January 23, 2023 | Erin Bluvas, email@example.com
Associate professor of communication sciences and disorders Jessica Klusek has been awarded $2.9 million from the National Institute on Aging. The R01 grant will enable Klusek to her extend her research into the effects of the FMR1 premutation on mothers who carry it.
These women are at increased risk for a range of health problems (e.g., infertility, premature menopause, neurogenerative disease, autoimmune/chronic pain disorders, depression/anxiety, social impairments), which can cluster together and happen at the same time. The project will serve as the first longitudinal study to examine aging symptom trajectories to better understand the critical age periods and risk factors for age-related decline in women who carry the FMR1 premutation.
This study will include 150 women – half of whom carry the FMR1 premutation and have at least one child with fragile X syndrome and half of whom do not have the premutation nor a known family history of fragile X-associated conditions. Ages 45-78 at the time they join the study, the participants will complete three yearly assessments. The study’s longitudinal design and advanced statistical modeling methods will allow the researchers to track symptoms (mental health, executive, social) across several decades of life using age cohorts.
One in every 151 women carry the premutation allele of the FMR1 gene. When passed to their children, this genetic mutation can lead to disorders such as fragile X syndrome, the most common single-gene cause of autism spectrum disorder. Klusek’s work supports both mothers affected by the FMR1 premutation and their children with fragile X syndrome.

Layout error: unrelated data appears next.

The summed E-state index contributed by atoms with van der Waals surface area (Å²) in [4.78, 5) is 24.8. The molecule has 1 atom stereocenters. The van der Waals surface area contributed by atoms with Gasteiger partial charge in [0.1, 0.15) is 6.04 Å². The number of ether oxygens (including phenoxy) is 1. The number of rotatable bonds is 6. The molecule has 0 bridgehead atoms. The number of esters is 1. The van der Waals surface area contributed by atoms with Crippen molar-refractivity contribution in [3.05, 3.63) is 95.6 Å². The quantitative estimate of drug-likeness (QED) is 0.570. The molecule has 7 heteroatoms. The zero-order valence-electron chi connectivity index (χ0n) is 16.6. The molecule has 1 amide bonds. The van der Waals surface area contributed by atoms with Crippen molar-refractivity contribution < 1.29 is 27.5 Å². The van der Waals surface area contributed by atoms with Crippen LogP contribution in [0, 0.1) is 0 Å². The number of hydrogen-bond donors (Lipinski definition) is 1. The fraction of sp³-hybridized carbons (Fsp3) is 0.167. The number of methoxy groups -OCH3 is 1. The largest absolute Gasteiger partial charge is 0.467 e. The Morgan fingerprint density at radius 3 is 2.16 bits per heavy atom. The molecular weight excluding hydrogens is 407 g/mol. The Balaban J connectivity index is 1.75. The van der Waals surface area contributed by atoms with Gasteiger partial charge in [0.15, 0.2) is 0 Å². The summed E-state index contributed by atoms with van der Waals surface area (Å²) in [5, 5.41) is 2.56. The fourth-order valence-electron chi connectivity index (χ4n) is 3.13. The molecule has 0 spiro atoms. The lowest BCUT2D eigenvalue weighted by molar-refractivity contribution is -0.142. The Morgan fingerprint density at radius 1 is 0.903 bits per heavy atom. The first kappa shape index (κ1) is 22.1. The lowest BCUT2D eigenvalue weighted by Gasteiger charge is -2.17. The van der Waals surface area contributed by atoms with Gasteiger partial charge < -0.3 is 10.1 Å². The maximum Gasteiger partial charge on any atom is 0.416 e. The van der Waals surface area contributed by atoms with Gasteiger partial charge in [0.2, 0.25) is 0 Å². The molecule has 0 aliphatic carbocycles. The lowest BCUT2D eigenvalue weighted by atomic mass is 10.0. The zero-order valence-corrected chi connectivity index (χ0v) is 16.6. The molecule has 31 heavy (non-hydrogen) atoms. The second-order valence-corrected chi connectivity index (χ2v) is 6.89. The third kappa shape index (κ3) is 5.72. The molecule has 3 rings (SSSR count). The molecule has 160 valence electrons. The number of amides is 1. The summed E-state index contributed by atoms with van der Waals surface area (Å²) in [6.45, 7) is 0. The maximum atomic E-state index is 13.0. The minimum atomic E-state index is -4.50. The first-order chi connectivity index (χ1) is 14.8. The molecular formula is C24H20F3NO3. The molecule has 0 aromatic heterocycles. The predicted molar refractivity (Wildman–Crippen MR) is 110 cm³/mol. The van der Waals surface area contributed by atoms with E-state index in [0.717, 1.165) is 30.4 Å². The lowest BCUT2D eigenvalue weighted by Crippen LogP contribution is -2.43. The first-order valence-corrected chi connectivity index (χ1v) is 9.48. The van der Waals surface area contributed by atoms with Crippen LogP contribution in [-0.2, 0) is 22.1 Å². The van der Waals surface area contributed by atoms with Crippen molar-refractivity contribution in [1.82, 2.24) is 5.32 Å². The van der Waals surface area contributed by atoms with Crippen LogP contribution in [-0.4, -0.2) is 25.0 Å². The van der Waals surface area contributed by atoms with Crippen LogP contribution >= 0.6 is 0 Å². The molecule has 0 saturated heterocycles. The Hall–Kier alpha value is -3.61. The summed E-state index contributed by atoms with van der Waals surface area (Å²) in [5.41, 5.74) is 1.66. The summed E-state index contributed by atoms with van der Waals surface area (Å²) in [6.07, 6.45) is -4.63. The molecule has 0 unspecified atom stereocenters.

Her fragile X syndrome research, which Klusek funds as a co-investigator on a $3.1 million grant from the Eunice Kennedy Shriver National Institute of Child Health & Human Development, focuses on communication and social challenges experienced by youth with fragile X syndrome as they transition into adulthood. She also approaches this family-based challenge from the perspective of the mother – who is not only at risk for her own adverse health effects from being an FMR1 carrier but who also is often exposed to chronic stressors associated with the challenges of caring for one or more children who have fragile X syndrome.
“The stressors associated with parenting a child with a disability can exacerbate preexisting biological vulnerabilities in mothers who carry the FMR1 premutation,” says Klusek, who notes that older age appears to further increase the risk. “This is concerning because it is common for adult-aged children who have fragile X syndrome to continue to live with their parents and rely on them for advocacy and daily care well into their adult years. Therefore, the age-related health of mothers who carry the FMR1 premutation has implications for the outcomes of both the mother and her children.”
In 2019, Klusek won an Early Career Award from the NIDCD to identify the full range of communication (oral and written) and cognitive-executive features experienced by women who carry the FMR1 premutation. This study and others of Klusek’s offered new insights regarding who is at most risk (both genetically and by age) for mental, cognitive and physical health declines and laid the groundwork for the current project to track these symptoms over time.
Klusek and her team at the South Carolina Family Experiences Lab are looking for participants for this and other studies aimed at understanding and providing solutions to the challenges faced by mothers who carry the FMR1 premutation and children who have fragile X syndrome and autism. Learn more about participation here.